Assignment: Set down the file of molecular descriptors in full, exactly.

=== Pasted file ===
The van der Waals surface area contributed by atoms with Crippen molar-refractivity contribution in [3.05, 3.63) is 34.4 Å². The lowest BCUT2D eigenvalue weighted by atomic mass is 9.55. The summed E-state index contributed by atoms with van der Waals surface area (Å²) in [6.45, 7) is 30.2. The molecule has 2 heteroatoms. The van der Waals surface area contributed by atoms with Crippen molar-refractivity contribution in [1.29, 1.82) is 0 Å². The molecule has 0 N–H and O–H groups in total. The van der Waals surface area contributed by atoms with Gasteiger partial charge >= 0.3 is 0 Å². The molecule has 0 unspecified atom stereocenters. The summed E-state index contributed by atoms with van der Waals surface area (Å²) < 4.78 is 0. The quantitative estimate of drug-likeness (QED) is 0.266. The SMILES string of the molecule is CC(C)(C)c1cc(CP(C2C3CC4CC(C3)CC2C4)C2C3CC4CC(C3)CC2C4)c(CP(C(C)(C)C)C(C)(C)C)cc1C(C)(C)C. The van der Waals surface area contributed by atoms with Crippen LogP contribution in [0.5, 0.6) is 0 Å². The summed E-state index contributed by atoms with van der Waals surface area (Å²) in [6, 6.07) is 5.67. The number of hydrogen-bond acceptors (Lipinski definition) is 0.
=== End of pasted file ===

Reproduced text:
The van der Waals surface area contributed by atoms with Crippen molar-refractivity contribution in [3.05, 3.63) is 34.4 Å². The lowest BCUT2D eigenvalue weighted by atomic mass is 9.55. The summed E-state index contributed by atoms with van der Waals surface area (Å²) in [6.45, 7) is 30.2. The molecule has 2 heteroatoms. The van der Waals surface area contributed by atoms with Crippen molar-refractivity contribution in [1.29, 1.82) is 0 Å². The molecule has 0 N–H and O–H groups in total. The van der Waals surface area contributed by atoms with Gasteiger partial charge >= 0.3 is 0 Å². The molecule has 0 unspecified atom stereocenters. The summed E-state index contributed by atoms with van der Waals surface area (Å²) < 4.78 is 0. The quantitative estimate of drug-likeness (QED) is 0.266. The SMILES string of the molecule is CC(C)(C)c1cc(CP(C2C3CC4CC(C3)CC2C4)C2C3CC4CC(C3)CC2C4)c(CP(C(C)(C)C)C(C)(C)C)cc1C(C)(C)C. The van der Waals surface area contributed by atoms with Crippen LogP contribution in [0.5, 0.6) is 0 Å². The summed E-state index contributed by atoms with van der Waals surface area (Å²) in [6, 6.07) is 5.67. The number of hydrogen-bond acceptors (Lipinski definition) is 0.